Influence and Persuasion

Influence and Persuasion

I have just finished reading “Influence: The Psychology of Persuasion” by Robert Cialdini. In it he goes through the various ways that humans are influenced instinctively and subconsciously and how these can be used to persuade us to follow other people’s instructions, to help them and to buy from them.  Our instincts have been designed to allow human society to co-operate in our long-term interest but they can be manipulated.

Professor Cialdini provides many examples, from Chinese interrogators to Hare Krishna followers, and often shows how salespeople use these principles to make us more likely to purchase – for example pretending that an item is scarce, which makes it more desirable.  It is frightening how easily people can be persuaded.  If we think we would not fall for the “simple” tricks, we ought to think again, since research shows that the vast majority do.  Are we the strong-minded, reflective people who think before reacting and have the backbone to stand out from the crowd?

The book gives some tips for avoiding being taken in.  Mainly this involves knowing the different subconscious pressures that can be applied and being self-aware when we are suddenly starting to trust someone without a rational reason.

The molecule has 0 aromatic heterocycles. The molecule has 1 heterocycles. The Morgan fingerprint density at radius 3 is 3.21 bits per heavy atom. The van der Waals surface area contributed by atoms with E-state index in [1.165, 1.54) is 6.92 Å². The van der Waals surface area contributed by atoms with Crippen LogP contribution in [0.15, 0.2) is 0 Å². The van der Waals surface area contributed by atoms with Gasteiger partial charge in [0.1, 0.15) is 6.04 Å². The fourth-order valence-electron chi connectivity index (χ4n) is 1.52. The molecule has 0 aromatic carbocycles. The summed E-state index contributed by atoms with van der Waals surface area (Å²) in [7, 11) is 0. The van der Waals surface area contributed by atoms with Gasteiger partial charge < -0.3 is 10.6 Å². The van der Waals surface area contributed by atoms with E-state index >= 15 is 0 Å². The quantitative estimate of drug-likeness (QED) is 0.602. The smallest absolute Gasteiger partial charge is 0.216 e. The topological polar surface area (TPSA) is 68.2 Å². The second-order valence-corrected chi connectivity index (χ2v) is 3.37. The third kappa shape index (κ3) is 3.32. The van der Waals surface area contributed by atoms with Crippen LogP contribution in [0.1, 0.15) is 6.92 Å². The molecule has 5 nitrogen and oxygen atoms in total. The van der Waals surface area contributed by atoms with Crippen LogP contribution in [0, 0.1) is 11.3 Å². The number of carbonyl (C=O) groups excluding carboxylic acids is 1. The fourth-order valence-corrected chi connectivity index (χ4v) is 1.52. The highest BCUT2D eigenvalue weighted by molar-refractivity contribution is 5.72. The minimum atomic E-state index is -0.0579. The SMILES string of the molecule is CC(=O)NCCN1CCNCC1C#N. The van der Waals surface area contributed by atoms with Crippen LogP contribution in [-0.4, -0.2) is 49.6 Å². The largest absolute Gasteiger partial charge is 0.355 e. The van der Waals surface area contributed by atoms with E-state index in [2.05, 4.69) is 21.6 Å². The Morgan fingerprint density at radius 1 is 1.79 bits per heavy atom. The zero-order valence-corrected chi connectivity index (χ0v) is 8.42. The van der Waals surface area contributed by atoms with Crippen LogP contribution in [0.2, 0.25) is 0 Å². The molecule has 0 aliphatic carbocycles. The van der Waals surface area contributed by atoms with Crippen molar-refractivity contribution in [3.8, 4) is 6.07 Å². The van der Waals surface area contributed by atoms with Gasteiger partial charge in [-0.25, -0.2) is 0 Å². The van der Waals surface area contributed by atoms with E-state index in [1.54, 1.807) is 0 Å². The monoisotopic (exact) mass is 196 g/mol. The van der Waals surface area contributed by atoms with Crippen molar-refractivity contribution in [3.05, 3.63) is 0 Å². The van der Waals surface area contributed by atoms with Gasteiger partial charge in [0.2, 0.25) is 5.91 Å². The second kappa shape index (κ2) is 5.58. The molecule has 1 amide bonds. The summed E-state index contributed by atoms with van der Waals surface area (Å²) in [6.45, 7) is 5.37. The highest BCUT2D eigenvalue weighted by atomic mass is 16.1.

For me it raises questions about the other side of the coin.  As a marketer, can I ethically use any or all of these techniques? How can I avoid being a snake-oil salesman, or even being seen as one?  Here is my take on Cialdini’s six key principles and how they should be used in marketing:

  • Reciprocity: if someone gives us something, we feel an obligation to give them something back. Helping others out will provide us with the opportunity to ask for favours later on.  But we should keep it proportional – don’t give a pound and expect a million in return
  • Consistency: once we have started down a track, we find it difficult to go back.  As marketers, we can encourage people to make small commitments or buy introductory products, but we should not use this to follow up with sales of things that they do not want
  • Social proof: we like to do what others are doing and follow their example in terms of purchases.  For ethical marketing, it is simply a matter of honestly advertising other users who really do love your products and benefit from them
  • Liking: we will follow those we like more easily. Being likeable is a great way to start the marketing conversation – again it is just a question of not using this to sell something that is not valuable to the customer
  • Authority: we have an instinctive respect for authority.  In marketing, we should use this to find real authorities who can honestly endorse our services
  • Scarcity: we are much more attracted to something that is seen to be scarce.  In marketing, we should not abuse this by creating false scarcity

In summary, we can use these principles to understand how to motivate potential customers.  However, they should be used ethically by being honest in what we are saying and offering genuine benefits to the customer.  This is anyway the only effective way to operate successfully in the long-run.

You might also want to read the Harvard Business Review’s interesting article about using influence well and badly in business